When talking about the public cloud, I always like the analogy to the OSI model.
“The Open Systems Interconnection model (OSI model) is a conceptual model. Communications between a computing system are split into seven different abstraction layers: Physical, Data Link, Network, Transport, Session, Presentation, and Application” (Wikipedia)
A similar and shorter model of the OSI model is the TCP/IP model.
Here is a comparison of the two models:
In the public cloud, we find a similar concept when talking about the shared responsibility model, where we draw the line of responsibility between the public cloud provider and the customers, in the different cloud service models, usually in terms of security, as we can see in the diagram below:
Where do public cloud services fit in the OSI model?
There are many networks related services in each of the major public cloud providers.
To make things easy to understand, I have prepared the following diagram, comparing common network-related services to the various OSI model layers:
Encryption / Cryptography and the OSI Model
Layer 6 of the OSI model is the presentation layer.
Among the things, we can find in this layer is data encryption.
Encryption in this context is about encryption at rest — from object storage, block storage, file storage, and various data services.
Encryption includes symmetric and asymmetric encryption keys, secrets, passwords, API keys, certificates, etc.
The process includes the generation, storage, retrieval, and rotation of encryption keys.
Here are the most common encryption /cryptography-related services:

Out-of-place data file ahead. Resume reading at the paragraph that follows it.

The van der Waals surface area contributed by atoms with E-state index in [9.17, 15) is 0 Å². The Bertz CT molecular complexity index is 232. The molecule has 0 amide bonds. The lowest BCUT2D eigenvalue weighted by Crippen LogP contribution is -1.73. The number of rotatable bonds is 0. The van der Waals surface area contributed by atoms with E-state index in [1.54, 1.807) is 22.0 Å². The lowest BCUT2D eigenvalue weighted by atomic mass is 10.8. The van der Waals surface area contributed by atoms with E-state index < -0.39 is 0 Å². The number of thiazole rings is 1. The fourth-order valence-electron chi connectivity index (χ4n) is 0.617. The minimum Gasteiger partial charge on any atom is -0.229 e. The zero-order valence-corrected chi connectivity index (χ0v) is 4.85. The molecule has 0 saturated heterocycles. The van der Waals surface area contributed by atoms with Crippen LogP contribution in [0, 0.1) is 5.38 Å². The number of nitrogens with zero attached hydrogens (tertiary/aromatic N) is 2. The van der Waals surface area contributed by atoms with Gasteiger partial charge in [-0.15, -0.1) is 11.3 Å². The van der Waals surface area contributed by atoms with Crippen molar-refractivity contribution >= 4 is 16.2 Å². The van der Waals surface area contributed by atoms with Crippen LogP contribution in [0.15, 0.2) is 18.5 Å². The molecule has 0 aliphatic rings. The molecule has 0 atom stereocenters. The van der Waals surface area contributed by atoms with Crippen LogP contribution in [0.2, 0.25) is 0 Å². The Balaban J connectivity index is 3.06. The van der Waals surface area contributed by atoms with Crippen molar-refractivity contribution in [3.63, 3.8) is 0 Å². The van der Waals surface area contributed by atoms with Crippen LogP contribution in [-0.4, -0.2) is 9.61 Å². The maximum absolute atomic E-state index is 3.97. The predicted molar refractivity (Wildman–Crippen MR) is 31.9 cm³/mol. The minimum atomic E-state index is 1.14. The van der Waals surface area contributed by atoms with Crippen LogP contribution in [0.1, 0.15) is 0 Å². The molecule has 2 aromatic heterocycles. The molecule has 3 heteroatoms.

Identity Management and the OSI Model
Layer 7 of the OSI model is the application layer.
Among the things we can find in this layer are related to authentication and authorization, or the entire identity management.
Identity management is about managing the entire lifecycle of identity — from an end user, service account, computer accounts, etc.
The process includes account provisioning, password management (and MFA), permission management (role assignments), and finally account de-provisioning.
Here are the most common identity-related services:
How does everything come together?
When reviewing a cloud architecture, I like to compare the various services in the architecture to the different layers of the OSI model, from the bottom up:
· Network connectivity and traffic flow
· Encryption (according to data sensitivity)
· Authentication and Authorization (according to the least privilege principle)
The OSI model analogy, assist me to make sure I do not forget any important aspect when reviewing an architecture for a cloud workload.
About the Author
Eyal Estrin is a cloud and information security architect, the owner of the blog Security & Cloud 24/7 and the author of the book Cloud Security Handbook, with more than 20 years in the IT industry.
You can connect with him on Twitter and LinkedIn.